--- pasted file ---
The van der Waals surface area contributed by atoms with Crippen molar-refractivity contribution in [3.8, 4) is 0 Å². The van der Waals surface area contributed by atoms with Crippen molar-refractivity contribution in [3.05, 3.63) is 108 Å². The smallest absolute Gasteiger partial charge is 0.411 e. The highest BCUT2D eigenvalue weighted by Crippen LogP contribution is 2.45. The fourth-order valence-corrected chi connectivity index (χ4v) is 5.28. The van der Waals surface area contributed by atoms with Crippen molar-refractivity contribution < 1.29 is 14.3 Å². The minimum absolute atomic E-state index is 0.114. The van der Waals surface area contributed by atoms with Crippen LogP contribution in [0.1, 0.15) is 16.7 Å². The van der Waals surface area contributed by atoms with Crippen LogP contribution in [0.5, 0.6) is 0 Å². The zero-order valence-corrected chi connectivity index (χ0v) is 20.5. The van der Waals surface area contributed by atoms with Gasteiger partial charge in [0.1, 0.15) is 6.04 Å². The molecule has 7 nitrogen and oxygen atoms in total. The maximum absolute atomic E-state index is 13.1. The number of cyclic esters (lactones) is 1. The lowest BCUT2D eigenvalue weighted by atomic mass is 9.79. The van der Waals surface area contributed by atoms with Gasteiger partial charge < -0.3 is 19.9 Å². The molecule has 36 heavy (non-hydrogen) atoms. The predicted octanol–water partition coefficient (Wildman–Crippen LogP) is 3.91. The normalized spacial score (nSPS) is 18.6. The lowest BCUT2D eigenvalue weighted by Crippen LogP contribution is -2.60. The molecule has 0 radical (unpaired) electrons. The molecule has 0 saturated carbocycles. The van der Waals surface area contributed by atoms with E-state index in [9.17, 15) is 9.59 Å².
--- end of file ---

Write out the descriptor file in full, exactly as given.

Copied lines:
The van der Waals surface area contributed by atoms with Crippen molar-refractivity contribution in [3.8, 4) is 0 Å². The van der Waals surface area contributed by atoms with Crippen molar-refractivity contribution in [3.05, 3.63) is 108 Å². The smallest absolute Gasteiger partial charge is 0.411 e. The highest BCUT2D eigenvalue weighted by Crippen LogP contribution is 2.45. The fourth-order valence-corrected chi connectivity index (χ4v) is 5.28. The van der Waals surface area contributed by atoms with Crippen molar-refractivity contribution < 1.29 is 14.3 Å². The minimum absolute atomic E-state index is 0.114. The van der Waals surface area contributed by atoms with Crippen LogP contribution in [0.1, 0.15) is 16.7 Å². The van der Waals surface area contributed by atoms with Crippen LogP contribution in [0.5, 0.6) is 0 Å². The zero-order valence-corrected chi connectivity index (χ0v) is 20.5. The van der Waals surface area contributed by atoms with Gasteiger partial charge in [0.1, 0.15) is 6.04 Å². The molecule has 7 nitrogen and oxygen atoms in total. The maximum absolute atomic E-state index is 13.1. The number of cyclic esters (lactones) is 1. The lowest BCUT2D eigenvalue weighted by atomic mass is 9.79. The van der Waals surface area contributed by atoms with Gasteiger partial charge < -0.3 is 19.9 Å². The molecule has 36 heavy (non-hydrogen) atoms. The predicted octanol–water partition coefficient (Wildman–Crippen LogP) is 3.91. The normalized spacial score (nSPS) is 18.6. The lowest BCUT2D eigenvalue weighted by Crippen LogP contribution is -2.60. The molecule has 0 radical (unpaired) electrons. The molecule has 0 saturated carbocycles. The van der Waals surface area contributed by atoms with E-state index in [9.17, 15) is 9.59 Å².